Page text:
Focusing on higher education from a purely economic perspective can have a worrying social and psychological impact on the millennial. Anthropologist David Graeber declared that “huge swaths of people, in Europe and North America in particular, spend their entire working lives performing tasks they believe to be unnecessary. The millennial view would find this life to be miserable. The moral and spiritual damage that comes from this situation is profound. It is a scar across our collective soul. Yet virtually no one talks about it.” The younger generations seem to be taking note of this disillusionment amongst the present workforce as recent research in the UK showed that 62% of people surveyed born between 1981 and 1996 want to work for a company that makes a positive impact.[2] This is encouraging, but it is unlikely that these high numbers will fulfill their aspiration unless higher education’s economic focus is re-evaluated and businesses begin to seriously take note of growing ethical demands from consumers and employers alike. As consultant Simon Cohen states “creating a culture and environment which has values that are meaningful and aligned with those of staff, people are more motivated to work for you and will bend over backwards for things that they believe in.”[3]

 

            Higher education should “provide the kind of broad intellectual and personal development that enables graduates to thrive in a world that is constantly changing”[4]. The vast majority of millennials will be changing jobs regularly. Higher education now, more than ever, needs to diversify its content and objectives. The results of the 2016 Global Attitudes Toward Work Report show more Irish people are dissatisfied with their job (51.2%) than those who are “extremely or moderately satisfied” (48.8%). [5] A 2014 report by the Conference Board in the U.S had similar findings. [6] - “Nearly three decades ago, 61.1% of workers said they liked their jobs. That number has slid over time, reaching an all-time low in 2010 following the Great Recession, when only 42.6% of workers said they were satisfied in their jobs.” A world wide scale report by Gallup found that only 13% of workers feel engaged by their work with 63% of workers describing themselves as ‘not engaged’ with their current employment. These disturbing figures show a large number of people have ended up in jobs they do not enjoy, I believe this number can substantially drop if students/young millennials are given every chance to decide freely on their career path. As David Graeber has reflected, student loans and heavy financial burdens are “destroying the imagination of the youth”. The current state of higher education across the majority of the western world is placing heavy weight on the youngest, most energetic, creative and joyous people in society.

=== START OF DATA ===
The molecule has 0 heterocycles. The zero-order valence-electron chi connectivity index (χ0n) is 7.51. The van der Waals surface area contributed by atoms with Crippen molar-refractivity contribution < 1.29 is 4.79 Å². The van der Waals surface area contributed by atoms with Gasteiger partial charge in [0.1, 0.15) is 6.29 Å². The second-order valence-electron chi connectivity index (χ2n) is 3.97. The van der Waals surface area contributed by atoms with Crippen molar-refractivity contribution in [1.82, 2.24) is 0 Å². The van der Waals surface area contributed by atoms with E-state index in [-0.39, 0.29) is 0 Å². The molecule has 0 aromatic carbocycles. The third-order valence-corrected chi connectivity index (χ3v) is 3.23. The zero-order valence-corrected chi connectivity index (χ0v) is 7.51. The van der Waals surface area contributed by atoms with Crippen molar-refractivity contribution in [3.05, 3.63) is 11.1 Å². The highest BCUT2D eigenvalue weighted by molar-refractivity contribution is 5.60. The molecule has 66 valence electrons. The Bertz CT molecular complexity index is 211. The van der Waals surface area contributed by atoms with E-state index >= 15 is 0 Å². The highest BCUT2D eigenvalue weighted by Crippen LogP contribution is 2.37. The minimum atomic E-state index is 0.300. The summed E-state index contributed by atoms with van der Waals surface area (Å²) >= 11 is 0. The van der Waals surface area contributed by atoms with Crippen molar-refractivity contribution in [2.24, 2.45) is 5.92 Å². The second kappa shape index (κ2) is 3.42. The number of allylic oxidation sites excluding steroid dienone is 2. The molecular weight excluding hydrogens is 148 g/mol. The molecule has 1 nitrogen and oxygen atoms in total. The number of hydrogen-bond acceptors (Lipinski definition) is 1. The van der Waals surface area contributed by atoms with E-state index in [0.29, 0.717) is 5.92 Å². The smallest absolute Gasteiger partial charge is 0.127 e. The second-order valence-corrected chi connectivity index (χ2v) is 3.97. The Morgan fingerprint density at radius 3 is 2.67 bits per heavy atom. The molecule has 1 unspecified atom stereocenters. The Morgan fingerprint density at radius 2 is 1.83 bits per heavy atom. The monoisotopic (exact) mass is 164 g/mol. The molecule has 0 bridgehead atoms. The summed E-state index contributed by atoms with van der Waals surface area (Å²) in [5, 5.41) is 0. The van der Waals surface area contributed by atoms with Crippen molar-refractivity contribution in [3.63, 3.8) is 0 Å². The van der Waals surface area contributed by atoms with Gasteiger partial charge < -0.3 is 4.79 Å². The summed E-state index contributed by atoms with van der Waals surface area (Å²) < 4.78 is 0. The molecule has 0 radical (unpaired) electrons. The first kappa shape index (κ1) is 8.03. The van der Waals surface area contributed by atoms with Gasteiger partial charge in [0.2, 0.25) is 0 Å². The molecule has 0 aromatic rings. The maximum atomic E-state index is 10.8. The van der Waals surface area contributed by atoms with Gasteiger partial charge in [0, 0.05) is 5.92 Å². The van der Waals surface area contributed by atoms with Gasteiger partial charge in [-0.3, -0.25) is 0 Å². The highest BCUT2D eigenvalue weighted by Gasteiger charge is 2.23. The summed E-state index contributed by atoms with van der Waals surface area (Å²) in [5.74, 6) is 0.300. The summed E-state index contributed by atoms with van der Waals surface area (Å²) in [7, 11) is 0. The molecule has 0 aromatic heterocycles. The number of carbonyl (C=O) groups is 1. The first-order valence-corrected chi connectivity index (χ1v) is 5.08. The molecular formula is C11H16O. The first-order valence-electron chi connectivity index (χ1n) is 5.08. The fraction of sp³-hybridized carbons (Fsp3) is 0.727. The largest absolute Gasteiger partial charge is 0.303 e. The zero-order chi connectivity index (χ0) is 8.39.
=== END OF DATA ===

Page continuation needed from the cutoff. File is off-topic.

There is an interesting relationship between the millennial, higher education and the workforce at present. I would encourage young people to utilize this link in a way which best suits them. Personally, while a large salary is of course very attractive, I first and foremost want a job I enjoy, a job where I am respected, a job where I feel like I am making a positive difference. In this economic climate, this ‘ideal job’ will probably change regularly but knowing you made the decision yourself is vital. Martha C. Nussbaum summarises “thirsty for national profit, nations, and their systems of education, are heedlessly discarding skills that are needed to keep democracies alive. If this trend continues, nations all over the world will soon be producing generations of useful machines, rather than complete citizens who can think for themselves.” Higher education’s link with employment is important but it should not dictate your learning experience. Put bluntly in his book, Why Education is Useless, Daniel Cotton proclaimed “if education only serves the purpose of employability, it simply makes us into chumps and someone else’s chumps at that”.[7] Millennials have opportunities that the previous generation could only have dreamed of, they only have to seize upon them.

[1] http://www.irishexaminer.com/ireland/alarming-drop-out-rates-at-third-level-institutions-381946.html

 

[2] https://www.theguardian.com/sustainable-business/2015/may/05/millennials-employment-employers-values-ethics-jobs